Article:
But the amount of salt and corrosion here and on the bottom means we wouldn’t trust anything in this camera, ever again. It can’t even be a parts donor — the chance that those parts will eventually corrode and fail is too high. That’s why many service centers won’t repair water damaged cameras; they have to give a warranty after the repair and chances are very high something they didn’t replace is going to fail during the warranty period.

I would be surprised if Nikon factory service would even repair a camera with internal saltwater damage, since they'd then be on the hook for additional repairs within the guarantee period as other internal components subsequently fail.

From the same Lens Rentals Blog entry cited twice above:

Most service centers won’t work on a water damaged camera, even if you pay them. Some won’t even open it up to look inside if they see evidence on the outside.

  • \$\begingroup\$ Good detailed answer. \$\endgroup\$ Commented Mar 4, 2018 at 5:20
  • \$\begingroup\$ The error behaviour described just might be fixable without spares, could be an intermittent solder joint or a disconnected bog-standard capacitor... not trivial to fix though, a skill level of 0.2 to 0.5 rossmanns might be needed..... \$\endgroup\$ Commented Nov 26, 2018 at 10:56
  • \$\begingroup\$ @rackandboneman Have you ever repaired a PC board that has been exposed to salt water? Even if you repaired the current fault, if the PC board has been exposed to salt water there are many other connections that are only a matter of (very little) time before they too will fail. That's why pretty much no authorized service center will work on them. \$\endgroup\$
    – Michael C
    Commented Nov 26, 2018 at 19:34
  • \$\begingroup\$ I doubt that it would still power on at all if the saltwater had gotten into that many places... it's pretty much a nothing to loose scenario anyway... \$\endgroup\$ Commented Nov 26, 2018 at 23:15
  • \$\begingroup\$ Repairs requiring that level of skill aren't usually free... If the OP had the needed skills this question would not have been asked. \$\endgroup\$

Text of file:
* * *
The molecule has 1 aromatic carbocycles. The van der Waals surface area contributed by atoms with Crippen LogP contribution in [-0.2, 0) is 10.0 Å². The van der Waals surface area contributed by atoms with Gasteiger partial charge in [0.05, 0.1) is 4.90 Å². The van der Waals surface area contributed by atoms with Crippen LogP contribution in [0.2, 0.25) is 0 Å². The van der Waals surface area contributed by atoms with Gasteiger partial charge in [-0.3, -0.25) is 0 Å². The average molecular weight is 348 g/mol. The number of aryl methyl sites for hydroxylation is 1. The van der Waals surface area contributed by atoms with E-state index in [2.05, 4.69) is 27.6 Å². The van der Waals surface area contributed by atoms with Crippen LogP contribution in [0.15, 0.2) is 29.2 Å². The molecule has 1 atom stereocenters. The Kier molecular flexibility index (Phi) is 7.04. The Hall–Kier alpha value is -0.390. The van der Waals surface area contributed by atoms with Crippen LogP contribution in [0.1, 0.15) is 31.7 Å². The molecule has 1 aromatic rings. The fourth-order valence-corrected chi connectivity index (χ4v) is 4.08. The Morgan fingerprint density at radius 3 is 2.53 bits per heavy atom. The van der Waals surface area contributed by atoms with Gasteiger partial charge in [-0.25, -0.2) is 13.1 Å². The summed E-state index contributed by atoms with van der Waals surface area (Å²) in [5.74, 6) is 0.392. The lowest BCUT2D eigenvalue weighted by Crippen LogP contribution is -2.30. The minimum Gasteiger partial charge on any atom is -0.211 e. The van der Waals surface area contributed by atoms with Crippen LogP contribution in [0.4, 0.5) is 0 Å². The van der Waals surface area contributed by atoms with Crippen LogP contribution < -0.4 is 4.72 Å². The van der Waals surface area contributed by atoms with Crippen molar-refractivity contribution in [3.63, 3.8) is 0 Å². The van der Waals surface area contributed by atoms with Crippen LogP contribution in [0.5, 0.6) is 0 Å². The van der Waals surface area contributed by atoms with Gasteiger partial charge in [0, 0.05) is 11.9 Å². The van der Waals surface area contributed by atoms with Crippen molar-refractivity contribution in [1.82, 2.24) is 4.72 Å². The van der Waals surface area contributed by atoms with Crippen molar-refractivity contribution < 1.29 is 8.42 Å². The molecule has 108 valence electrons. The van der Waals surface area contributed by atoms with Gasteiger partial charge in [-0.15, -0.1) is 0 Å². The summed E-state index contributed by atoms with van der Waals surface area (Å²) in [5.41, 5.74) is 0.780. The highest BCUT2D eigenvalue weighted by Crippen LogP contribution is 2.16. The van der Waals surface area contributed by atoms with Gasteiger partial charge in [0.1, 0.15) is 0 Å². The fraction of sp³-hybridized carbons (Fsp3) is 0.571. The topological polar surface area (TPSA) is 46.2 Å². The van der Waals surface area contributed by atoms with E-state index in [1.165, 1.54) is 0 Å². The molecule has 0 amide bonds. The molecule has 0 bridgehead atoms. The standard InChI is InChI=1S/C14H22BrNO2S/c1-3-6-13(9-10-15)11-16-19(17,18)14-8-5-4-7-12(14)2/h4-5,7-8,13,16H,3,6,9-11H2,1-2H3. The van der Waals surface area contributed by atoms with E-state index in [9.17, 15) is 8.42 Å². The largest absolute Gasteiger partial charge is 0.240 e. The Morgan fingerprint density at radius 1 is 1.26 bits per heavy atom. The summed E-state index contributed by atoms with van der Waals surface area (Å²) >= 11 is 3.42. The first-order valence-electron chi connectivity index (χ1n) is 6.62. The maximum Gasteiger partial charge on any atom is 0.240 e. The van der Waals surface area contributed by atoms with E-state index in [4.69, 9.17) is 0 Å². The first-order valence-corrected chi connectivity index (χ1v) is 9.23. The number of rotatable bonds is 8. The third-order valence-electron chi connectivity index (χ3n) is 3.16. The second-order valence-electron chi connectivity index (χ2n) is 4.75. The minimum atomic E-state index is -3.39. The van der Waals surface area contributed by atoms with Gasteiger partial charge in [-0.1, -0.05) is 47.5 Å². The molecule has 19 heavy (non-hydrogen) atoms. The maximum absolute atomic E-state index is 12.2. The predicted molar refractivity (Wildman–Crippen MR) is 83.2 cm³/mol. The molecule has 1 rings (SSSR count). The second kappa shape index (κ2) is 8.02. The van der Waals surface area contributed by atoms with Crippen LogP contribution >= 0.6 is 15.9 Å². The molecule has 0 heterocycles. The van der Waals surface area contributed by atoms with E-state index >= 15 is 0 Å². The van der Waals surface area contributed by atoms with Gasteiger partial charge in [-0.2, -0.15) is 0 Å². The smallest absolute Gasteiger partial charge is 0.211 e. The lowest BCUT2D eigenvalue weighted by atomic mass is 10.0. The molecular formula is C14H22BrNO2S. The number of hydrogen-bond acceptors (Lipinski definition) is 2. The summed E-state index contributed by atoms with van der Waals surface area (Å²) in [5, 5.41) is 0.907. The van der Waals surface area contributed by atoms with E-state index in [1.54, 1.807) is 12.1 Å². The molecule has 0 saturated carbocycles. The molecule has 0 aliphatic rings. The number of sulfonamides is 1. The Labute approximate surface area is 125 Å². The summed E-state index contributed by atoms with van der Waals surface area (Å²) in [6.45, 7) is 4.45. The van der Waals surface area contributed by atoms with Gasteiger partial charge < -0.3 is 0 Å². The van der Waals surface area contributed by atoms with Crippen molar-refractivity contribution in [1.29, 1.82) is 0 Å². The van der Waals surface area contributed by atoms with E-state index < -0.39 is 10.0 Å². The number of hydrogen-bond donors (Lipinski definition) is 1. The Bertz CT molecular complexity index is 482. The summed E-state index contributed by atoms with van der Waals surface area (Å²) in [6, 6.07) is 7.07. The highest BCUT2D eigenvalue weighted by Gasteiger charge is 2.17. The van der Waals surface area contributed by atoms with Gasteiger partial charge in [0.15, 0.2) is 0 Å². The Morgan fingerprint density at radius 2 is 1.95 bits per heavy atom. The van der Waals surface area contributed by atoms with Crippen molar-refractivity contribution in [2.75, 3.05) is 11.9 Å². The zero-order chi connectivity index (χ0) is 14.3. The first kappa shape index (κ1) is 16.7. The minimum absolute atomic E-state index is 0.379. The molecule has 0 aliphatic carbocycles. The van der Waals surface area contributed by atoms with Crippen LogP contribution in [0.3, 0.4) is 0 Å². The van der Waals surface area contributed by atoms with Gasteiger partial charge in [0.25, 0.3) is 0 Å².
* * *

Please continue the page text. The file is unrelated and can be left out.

– Michael C
    Commented Nov 27, 2018 at 0:33

Salt water is very destructive. It is likely something is corroded in a way you can not fix yourself. Send it for repair.

They may or may not decide that it's worth doing — you may be in for repair costs greater than the value of the camera. But, Nikon does do service on salt-water damaged gear, as evidenced here.

  • \$\begingroup\$ If it has been water damaged, Nikon service won't touch it with a ten foot pole. \$\endgroup\$
    – Michael C
    Commented Mar 4, 2018 at 0:31
  • 1
    \$\begingroup\$ @MichaelClark Not for free for sure. You mean they won't even fix it for money? \$\endgroup\$
    – mattdm
    Commented Mar 4, 2018 at 7:55
  • 1
    \$\begingroup\$ Not even for money, according to Roger Cicala at lensrentals.com. He should know. \$\endgroup\$
    – Michael C
    Commented Mar 4, 2018 at 21:36
  • \$\begingroup\$ 1) That was Taiwan, where (lack of) warranty concerns may be different for repairs than elsewhere. 2) That was Taiwan, where the cost of labor is nowhere near as large a factor in the cost of repairs as in the U.S. and Europe. 3) The article is dated over five years ago. Since then Nikon has stopped selling replacement parts to outside repair shops and 'decertified' many non-Nikon owned service centers that were once affiliate service centers. 4) Roger's statements are much more recent than the article. \$\endgroup\$
    – Michael C
    Commented Mar 5, 2018 at 13:21
  • 1
    \$\begingroup\$ This guy didn't have much luck when he sent his salty D750 in for the shutter recall. \$\endgroup\$
    – Blrfl
    Commented Mar 5, 2018 at 13:24